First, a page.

Scintilla – a flash, a spark, an iota. Shorthand for creativity and an indicator of inventiveness under Australian law.

Wednesday, August 13, 2014

AstraZeneca v Apotex: five-judge bench allows AZ appeal on 'starting point' but upholds trial judge on invalidity

By Clare Young, Managing Associate

Australia's appetite for cholesterol-lowering drugs shows no sign of abating. According to a recent news report, rosuvastatin (brand name: CRESTOR) has pushed atorvastatin (brand name: LIPITOR) off the top generic spot. Those generic sales of rosuvastatin were 'at risk' of infringing AstraZeneca's patents, but yesterday's Full Court judgment has given generics the go-ahead to continue sales (although an application for leave to appeal to the High Court is still open).

To recap, Watson, Ascent and Apotex all wanted to sell generic versions of rosuvastatin. AstraZeneca alleged infringement of three patents. The three patents in issue relate to rosuvastatin but are not patents for the invention of the compound rosuvastatin – specifically they relate to a dosage range, a method of treatment and a pharmaceutical composition.

At first instance, Justice Jagot found all three patents invalid on several grounds, including lack of novelty, lack of inventive step and lack of entitlement.

It was the argument on obviousness, known as the 'starting point' issue, which has garnered the most attention. 'Starting point' was a key issue on appeal and the reason why a bench of five judges (as opposed to the usual three) sat on this appeal. In the end, all five judges accepted AstraZeneca's argument on 'starting point' and allowed the appeal on that point, although that finding did not change the end result.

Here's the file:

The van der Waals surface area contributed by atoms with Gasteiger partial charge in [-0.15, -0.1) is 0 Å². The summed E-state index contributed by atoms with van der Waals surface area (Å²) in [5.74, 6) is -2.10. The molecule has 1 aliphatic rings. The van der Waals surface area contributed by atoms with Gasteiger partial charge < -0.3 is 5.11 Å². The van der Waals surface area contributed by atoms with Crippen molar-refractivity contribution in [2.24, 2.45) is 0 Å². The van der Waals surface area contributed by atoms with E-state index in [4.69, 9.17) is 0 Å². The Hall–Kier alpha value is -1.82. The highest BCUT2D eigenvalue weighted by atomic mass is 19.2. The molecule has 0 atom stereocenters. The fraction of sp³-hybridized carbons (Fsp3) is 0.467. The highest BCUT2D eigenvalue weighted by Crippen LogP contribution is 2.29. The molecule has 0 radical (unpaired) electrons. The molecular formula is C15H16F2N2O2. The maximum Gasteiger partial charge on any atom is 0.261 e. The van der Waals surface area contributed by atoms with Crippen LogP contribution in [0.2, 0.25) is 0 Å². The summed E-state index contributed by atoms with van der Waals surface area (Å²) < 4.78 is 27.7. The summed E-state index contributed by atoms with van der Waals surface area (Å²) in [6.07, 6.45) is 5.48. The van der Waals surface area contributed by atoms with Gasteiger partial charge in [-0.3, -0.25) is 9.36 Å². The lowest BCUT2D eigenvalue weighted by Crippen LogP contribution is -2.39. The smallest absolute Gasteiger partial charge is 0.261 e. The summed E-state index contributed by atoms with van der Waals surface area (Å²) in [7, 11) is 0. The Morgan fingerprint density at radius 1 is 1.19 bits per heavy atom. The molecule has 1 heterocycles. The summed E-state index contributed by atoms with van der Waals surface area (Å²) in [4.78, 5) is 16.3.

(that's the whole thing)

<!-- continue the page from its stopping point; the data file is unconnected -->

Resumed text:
In a nutshell, the 'starting point' issue is whether a valid patent may be obtained for an invention that comprises a solution to a problem in the relevant art where the solution is obvious, but where the problem is neither common general knowledge nor information to which regard may be had pursuant to s7(3) of the Patents Act. Put another way, if the inventor has knowledge of a compound, which is not within the common general knowledge of those skilled in the art or could not have reasonably been found and thought relevant by those skilled persons, is the 'starting point' for the assessment of obviousness allowed to include that compound? 

In short, Justice Jagot at first instance thought that it should; the Full Court found that it should not.

Justice Jagot reasoned that the test for patentability focuses on the invention and because each of the inventions in the three AstraZeneca patents – as described in the complete specifications -  assumed the existence and nature of rosuvastatin, the skilled person is entitled to assume knowledge of that compound too. The Full Court disagreed with that reasoning. A key reason given in the joint judgment of Justices Besanko, Foster, Nicholas and Yates is that the 'notion that the question of inventive step can be answered by reference to information which has not been made publicly available is antithetical to patent law'.

Patentees should be pleased that the Full Court has restored a tighter test for obviousness and clarified the correctness of some earlier decisions on this point.

We will be providing more in-depth analysis of this decision in the coming days.

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